The idea that God most definitely hears us, and is willing to grant us what we ask – that God is even willing to change his mind in order to grant what we ask – is seen in the passage we read from Genesis today. Abraham and God and the two angels are sitting together, communing with one another in the shade of a grove of oak trees, when God and the angels have to leave. They’ve got work to do; God has decided to destroy the city of Sodom due to its great wickedness and sinfulness. What exactly was that sin; that wickedness? We’re never really told in the actual account in Genesis, but we’re told in Ezekiel 16 that their sin was that they were prideful. They lived lives of great prosperity. They had abundant food and other material things, but they didn’t use them to help the poor and the needy in their midst. The sin of Sodom that had caused God’s anger against them was that the people were self-centered and greedy; they didn’t extend compassion to those in need.

And of course, it’s in this passage where we find the great story of Abraham’s bargaining, haggling with God in order to save the city. Abraham makes his case to God, playing on God’s sense of fairness. Surely, you wouldn’t destroy the good along with the bad. Would you bring an end to the city if there were 50 good and righteous people within it? If there were 45 left? If there were 40 left? And he keeps bargaining God all the way down to God agreeing not to bring an end to the city even if there were only ten good and righteous people left within its walls. God answered Abraham’s plea. And God answers our pleas, too.

But we know the rest of the story here; the part beyond what we read today. We know that God’s answer came with a twist that Abraham hadn’t really expected. God agreed not to bring an end to the city if there were any good and righteous people left within it – so God’s angels went to the city and told all the good people to leave, to get out of the city – and then the city, emptied of its good people, was brought down. And just as God’s answer to Abraham came with an unexpected twist, often times the answer to our prayers come with unexpected twists, too.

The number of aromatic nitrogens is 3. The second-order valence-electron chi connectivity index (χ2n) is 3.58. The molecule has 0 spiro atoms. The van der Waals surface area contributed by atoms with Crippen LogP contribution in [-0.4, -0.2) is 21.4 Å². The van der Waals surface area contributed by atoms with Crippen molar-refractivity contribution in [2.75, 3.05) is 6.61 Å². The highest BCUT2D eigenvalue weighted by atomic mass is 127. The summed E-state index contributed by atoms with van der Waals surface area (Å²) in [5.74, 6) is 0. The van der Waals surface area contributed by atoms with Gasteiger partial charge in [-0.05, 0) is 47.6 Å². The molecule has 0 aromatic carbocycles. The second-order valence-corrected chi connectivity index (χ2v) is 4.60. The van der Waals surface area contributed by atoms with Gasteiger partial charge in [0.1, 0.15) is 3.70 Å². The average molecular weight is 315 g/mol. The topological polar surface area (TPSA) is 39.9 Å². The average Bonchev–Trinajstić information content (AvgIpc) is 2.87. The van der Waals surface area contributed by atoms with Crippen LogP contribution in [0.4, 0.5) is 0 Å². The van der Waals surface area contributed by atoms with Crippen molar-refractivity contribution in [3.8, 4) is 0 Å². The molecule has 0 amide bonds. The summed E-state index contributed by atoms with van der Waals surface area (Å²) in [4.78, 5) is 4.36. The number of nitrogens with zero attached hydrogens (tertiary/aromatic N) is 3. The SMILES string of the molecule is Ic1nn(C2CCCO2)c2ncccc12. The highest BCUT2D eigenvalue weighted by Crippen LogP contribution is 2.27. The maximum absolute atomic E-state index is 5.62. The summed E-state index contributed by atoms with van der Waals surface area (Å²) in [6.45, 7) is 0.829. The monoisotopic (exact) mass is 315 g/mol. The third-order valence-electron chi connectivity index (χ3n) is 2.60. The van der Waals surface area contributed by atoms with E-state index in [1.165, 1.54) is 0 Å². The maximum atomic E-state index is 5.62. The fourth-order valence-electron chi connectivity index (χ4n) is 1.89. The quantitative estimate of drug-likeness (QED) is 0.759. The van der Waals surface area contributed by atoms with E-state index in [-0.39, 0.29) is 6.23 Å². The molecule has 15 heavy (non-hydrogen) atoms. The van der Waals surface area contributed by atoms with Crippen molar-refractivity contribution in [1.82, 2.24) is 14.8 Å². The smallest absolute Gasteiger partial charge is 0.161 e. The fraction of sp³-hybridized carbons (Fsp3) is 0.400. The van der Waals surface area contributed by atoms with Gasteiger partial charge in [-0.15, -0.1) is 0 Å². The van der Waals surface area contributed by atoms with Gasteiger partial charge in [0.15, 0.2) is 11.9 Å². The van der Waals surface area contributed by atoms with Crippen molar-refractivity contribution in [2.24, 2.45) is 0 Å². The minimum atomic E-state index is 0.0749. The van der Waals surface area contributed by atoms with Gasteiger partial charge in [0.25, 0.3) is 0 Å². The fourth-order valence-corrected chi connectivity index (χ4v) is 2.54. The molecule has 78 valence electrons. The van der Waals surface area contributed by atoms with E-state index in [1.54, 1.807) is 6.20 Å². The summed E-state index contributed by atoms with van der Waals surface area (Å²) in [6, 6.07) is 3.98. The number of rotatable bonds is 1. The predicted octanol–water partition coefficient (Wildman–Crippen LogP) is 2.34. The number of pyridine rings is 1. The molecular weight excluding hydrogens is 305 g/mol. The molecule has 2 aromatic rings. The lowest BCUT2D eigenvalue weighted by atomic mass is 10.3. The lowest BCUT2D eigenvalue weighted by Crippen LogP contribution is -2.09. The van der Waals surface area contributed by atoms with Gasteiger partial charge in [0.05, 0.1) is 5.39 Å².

And following God’s direction had to be scary for Lot and his family. Put yourself in their place: God called them all away from the only way of life that most of them had ever known. A good, prosperous life, a happy life, a familiar life. And now, they were being told to leave it all behind and set off in a new direction, and fast, before it was too late. Don’t pack up the silverware or Grandma’s dishes; no time to grab the wedding album or the shoebox full of family photos. Just go. Everything they knew and valued and cherished had to be left behind. No looking back; no idolizing the past; Lot’s wife was our warning not to do that, I suppose. The places they worked, and shopped. The home they’d lived in, and the place they worshiped God since they were children, all gone now, with God leading them away from that past and into a new, uncharted, unfamiliar future. It had to be terrifying for them, to be sure. But because they allowed themselves to be open to God’s voice, and because they accepted the changes that God’s word required of them, they were able to respond to God’s call, and they were saved. They survived, even if the city didn’t.

Accepting that kind of challenge was scary for Lot, and facing that kind of challenge from God is scary for us to face, too. But we can be confident that if we do make that time in our daily schedules to sit and meditate and pray and commune with God, we already have within us all that it takes to be faithful, and open, to hear whatever God’s answer to our prayer is, and to be strong enough to accept whatever changes that answer might require within us. We were given all that we need to do these things in our baptism. We have been given the strength and the boldness of God’s own Holy Spirit, working within us and making us able to do those difficult things. We don’t have to be superhuman; we don’t have to have any great willpower. Just the opposite, actually. We just have to set aside our own pride, and humbly allow God’s Spirit to work within us.